I am obliged to send you a very brief despatch, for I 'm off to-morrow for London, to make my bow at "F. O.," and kiss hands on my appointment. I 'd have liked another week here, for the fishing has just come in, and we killed yesterday, with two rods, eleven large, and some thirty small trout. They are a short, thick-shouldered kind of fish, ready enough to rise, but sluggish to play afterwards. The place is pretty, too; the Swiss Alps at one side, and the Tyrol mountains at the other. Bregenz itself stands well, on the very verge of the lake, and although not ancient enough to be curious in architecture, has a picturesque air about it. The people are as primitive as anything one can well fancy, and wear a costume as ungracefully barbarous as any lover of nationality could desire. Their waists are close under their arms, and the longest petticoats I have yet seen finish at the knee! They affect, besides, a round, low-crowned cap, like a fur turban, or else a great piece of filigree sliver, shaped like a peacock's tail, and fastened to the back of the head. Nature, it must be owned, has been somewhat ungenerous to them; and with the peculiar advantages conferred on them by costume, they are the ugliest creatures I 've ever set eyes on.

It is only just to remark that Mary Anne dissents from me in all this, and has made various "studies" of them, which are, after all, not a whit more flattering than my own description. As to a good-looking peasantry, Bob, it's all humbug. It's only the well-to-do classes, in any country, have pretensions to beauty. The woman of rank numbers amongst her charms the unmistakable stamp of her condition. Even in her gait, like the Goddess in Virgil, she displays her divinity. The pretty "bourgeoise" has her peculiar fascination in the brilliant intelligence of her laughing eye, and the sly archness of her witty mouth; but your peasant beauty is essentially heavy and dull. It is of the earth, earthy; and there is a bucolic grossness about the lips the very antithesis to the pleasing. I 'm led to these remarks by the question in your last as to the character of Continental physiognomy. Up to this, Bob, I have seen nothing to compare with our own people, and you will meet more pretty faces between Stephen's Green and the Rotunda than between Schaffhausen and the sea. I 'm not going to deny that they "make up" better abroad, but our boast is the raw material of beauty. The manufactured article we cannot dispute with them. It would be, however, a great error to suppose that the artistic excellence I speak of is a small consideration; on the contrary, it is a most important one, and well deserving of deep thought and reflection, and, I must say, that all our failures in the decorative arts are as nothing to our blunders when attempting to adorn beauty. A French woman, with a skin like an old drumhead, and the lower jaw of a baboon, will actually "get herself up" to look better than many a really pretty girl of our country, disfigured by unbecoming hairdressing, ill-assorted colors, ill-put-on clothes, and that confounded walk, which is a cross between the stride of a Grenadier and running in a sack!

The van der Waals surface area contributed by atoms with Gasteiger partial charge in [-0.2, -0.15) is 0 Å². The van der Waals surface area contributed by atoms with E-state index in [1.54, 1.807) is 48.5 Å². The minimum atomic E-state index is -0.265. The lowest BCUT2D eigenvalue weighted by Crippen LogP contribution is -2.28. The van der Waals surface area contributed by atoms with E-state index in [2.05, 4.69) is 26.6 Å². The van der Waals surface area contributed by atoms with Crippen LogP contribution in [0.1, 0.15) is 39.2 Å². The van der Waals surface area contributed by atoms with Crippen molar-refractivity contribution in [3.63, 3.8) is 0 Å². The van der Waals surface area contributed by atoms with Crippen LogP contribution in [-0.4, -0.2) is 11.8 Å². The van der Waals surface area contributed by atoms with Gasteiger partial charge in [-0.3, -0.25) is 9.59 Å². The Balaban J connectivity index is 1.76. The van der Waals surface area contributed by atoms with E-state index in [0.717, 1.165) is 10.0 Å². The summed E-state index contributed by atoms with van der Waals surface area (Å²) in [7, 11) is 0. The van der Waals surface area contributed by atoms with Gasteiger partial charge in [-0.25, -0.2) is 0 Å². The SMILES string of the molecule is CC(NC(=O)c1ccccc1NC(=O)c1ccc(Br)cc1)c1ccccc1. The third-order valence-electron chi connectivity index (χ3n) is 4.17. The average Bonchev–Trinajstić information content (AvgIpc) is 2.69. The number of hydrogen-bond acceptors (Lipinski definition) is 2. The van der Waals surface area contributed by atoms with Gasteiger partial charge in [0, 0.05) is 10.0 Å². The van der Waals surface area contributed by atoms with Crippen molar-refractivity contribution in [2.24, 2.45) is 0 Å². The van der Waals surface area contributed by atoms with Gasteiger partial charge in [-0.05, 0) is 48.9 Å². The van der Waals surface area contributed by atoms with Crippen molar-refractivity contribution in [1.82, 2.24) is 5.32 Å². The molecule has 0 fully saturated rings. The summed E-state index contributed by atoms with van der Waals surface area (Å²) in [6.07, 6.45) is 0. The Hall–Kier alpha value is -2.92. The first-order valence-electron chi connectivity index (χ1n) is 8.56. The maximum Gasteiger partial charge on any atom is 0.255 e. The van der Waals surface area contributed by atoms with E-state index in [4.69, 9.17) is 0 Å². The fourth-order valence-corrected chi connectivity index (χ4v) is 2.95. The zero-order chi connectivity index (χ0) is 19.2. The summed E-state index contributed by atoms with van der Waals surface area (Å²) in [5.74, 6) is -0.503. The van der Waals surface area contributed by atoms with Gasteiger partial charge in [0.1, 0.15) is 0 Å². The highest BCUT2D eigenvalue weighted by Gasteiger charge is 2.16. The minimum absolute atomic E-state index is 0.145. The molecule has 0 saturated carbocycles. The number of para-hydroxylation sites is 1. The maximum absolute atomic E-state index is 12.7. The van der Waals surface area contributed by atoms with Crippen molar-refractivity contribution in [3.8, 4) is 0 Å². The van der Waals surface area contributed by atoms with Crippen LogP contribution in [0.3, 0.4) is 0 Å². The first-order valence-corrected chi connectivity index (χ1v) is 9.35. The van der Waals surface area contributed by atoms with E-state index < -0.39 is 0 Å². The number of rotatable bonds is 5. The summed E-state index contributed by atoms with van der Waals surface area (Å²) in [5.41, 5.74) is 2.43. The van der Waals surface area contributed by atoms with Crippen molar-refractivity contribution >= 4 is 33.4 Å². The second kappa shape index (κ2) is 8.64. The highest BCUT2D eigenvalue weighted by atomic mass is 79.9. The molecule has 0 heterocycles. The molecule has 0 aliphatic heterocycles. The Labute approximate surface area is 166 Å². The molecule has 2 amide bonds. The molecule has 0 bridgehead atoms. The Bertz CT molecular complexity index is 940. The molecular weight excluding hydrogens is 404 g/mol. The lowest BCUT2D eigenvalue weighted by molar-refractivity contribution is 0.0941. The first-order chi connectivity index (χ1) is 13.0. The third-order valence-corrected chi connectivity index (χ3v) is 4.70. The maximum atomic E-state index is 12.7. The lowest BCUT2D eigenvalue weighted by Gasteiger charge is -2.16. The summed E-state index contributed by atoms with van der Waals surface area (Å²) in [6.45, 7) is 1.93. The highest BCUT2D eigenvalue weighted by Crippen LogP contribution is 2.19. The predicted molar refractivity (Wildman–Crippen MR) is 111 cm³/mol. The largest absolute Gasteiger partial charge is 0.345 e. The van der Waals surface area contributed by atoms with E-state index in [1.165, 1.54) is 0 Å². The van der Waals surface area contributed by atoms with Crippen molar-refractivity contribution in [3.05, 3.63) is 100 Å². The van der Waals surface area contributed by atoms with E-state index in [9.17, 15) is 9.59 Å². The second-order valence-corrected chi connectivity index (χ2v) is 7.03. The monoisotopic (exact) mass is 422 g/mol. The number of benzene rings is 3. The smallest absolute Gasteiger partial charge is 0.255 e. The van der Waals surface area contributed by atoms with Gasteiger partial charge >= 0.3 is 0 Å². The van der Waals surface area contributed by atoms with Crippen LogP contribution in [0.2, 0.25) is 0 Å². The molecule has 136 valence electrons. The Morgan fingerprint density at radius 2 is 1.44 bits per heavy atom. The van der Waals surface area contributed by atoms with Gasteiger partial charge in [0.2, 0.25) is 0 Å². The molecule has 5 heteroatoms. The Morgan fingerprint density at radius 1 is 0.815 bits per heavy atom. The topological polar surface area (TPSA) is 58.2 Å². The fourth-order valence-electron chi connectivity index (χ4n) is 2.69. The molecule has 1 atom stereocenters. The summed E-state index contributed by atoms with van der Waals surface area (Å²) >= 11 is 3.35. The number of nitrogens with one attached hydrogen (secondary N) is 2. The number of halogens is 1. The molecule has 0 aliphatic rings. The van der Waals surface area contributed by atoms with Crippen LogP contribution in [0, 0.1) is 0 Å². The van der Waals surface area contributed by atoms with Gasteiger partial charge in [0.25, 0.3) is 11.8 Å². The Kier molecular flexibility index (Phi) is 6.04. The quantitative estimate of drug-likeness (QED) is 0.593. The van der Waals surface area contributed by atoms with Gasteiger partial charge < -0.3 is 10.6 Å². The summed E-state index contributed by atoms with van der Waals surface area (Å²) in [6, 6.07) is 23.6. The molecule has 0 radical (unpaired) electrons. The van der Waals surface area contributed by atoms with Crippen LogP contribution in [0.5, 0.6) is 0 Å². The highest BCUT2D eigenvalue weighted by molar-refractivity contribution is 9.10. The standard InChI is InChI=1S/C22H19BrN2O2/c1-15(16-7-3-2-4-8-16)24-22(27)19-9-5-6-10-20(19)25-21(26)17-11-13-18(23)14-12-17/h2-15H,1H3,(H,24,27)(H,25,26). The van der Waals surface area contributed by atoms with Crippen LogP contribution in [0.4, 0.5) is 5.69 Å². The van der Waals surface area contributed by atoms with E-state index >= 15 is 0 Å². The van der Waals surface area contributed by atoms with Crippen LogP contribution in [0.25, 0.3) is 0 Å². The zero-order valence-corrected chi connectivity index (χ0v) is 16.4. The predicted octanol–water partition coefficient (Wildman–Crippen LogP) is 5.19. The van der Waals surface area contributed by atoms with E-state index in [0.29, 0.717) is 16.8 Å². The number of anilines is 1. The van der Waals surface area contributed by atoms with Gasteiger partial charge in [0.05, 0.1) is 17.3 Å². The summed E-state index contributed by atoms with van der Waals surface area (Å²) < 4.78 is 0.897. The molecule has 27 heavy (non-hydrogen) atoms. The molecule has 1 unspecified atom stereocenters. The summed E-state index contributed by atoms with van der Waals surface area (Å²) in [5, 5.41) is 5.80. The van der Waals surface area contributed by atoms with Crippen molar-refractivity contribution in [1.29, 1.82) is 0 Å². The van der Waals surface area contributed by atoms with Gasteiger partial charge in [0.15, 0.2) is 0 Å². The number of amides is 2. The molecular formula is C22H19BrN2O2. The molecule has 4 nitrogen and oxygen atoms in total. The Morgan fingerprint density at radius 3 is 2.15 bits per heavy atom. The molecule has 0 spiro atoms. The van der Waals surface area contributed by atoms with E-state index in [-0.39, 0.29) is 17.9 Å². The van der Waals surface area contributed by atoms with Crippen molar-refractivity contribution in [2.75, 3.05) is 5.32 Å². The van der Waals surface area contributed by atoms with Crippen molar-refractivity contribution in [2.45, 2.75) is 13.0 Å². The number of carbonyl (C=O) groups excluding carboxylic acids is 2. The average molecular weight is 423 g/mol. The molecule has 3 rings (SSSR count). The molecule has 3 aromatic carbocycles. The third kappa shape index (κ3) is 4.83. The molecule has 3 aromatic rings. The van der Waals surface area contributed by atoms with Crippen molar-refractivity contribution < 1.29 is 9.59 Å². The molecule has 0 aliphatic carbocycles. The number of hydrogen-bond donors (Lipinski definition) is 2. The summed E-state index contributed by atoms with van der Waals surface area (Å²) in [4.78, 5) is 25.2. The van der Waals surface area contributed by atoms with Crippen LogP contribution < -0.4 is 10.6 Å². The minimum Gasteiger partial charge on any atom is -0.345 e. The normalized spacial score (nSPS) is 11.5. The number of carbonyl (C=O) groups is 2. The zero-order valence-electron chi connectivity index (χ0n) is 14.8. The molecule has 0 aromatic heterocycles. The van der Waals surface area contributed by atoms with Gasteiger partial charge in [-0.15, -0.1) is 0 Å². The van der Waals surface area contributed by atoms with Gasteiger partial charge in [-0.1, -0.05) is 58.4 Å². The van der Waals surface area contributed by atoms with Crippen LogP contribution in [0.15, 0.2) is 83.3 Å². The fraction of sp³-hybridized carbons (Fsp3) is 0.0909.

With all our parade of Industrial Exhibitions and shows of National Productions lately, nobody has directed his attention to this subject, and, for my part, I 'd infinitely rather know that our female population had imbibed some notions of dress and self-adornment from their French neighbors, than that Glasgow could rival Genoa in velvet, or that we beat Bohemia out of the field in colored glass. If the proper study of mankind be man,—which, of course, includes woman,—we are throwing a precious deal of time away on centrifugal pumps, sewing-machines, and self-acting razors. If I ever get into Parliament, Bob, and I don't see why I should not, when once fairly launched in the Diplomatic line, I 'll move for a Special Commission, not to examine into foreign railroads, or mines, or schools, or smelting-houses, but to inquire into and report upon how the women abroad, with not a tenth of the natural advantages, contrive to look,—I won't say better, but more fascinating than our own,—and how it is that they convert something a shade below plainness into features of downright pleasing expression!

Since this appointment has come, I have been working away to brush up my French and German, which you will be surprised to hear is pretty nearly where it was when we first came abroad. We English herd so much together, and continue to follow our home habits and use our own language wherever we happen to be, that it is not very easy to break out of the beaten track. This observation applies only to the men of the family, for our sisters make a most astonishing progress, under the guidance of those mustachioed and well-whiskered gents they meet at balls. The governor and my mother of course believe that I am as great a linguist as Mezzofanti, if that be the fellow's name, and I shall try and keep up the delusion to the last. It is not quite impossible I may have more time for my studies here than I fancy, for "dad" has come in, this moment, to say that he has n't got five shillings towards the expenses of my journey to London, nor has he any very immediate prospect of a remittance from Ireland. What a precious mess will it be if my whole career in life is to be sacrificed for a shabby hundred or two! The governor appears to have spent about three times as much as he speculated on, and our affairs at this moment present as pleasant a specimen of hopeless entanglement as a counsel in Bankruptcy could desire.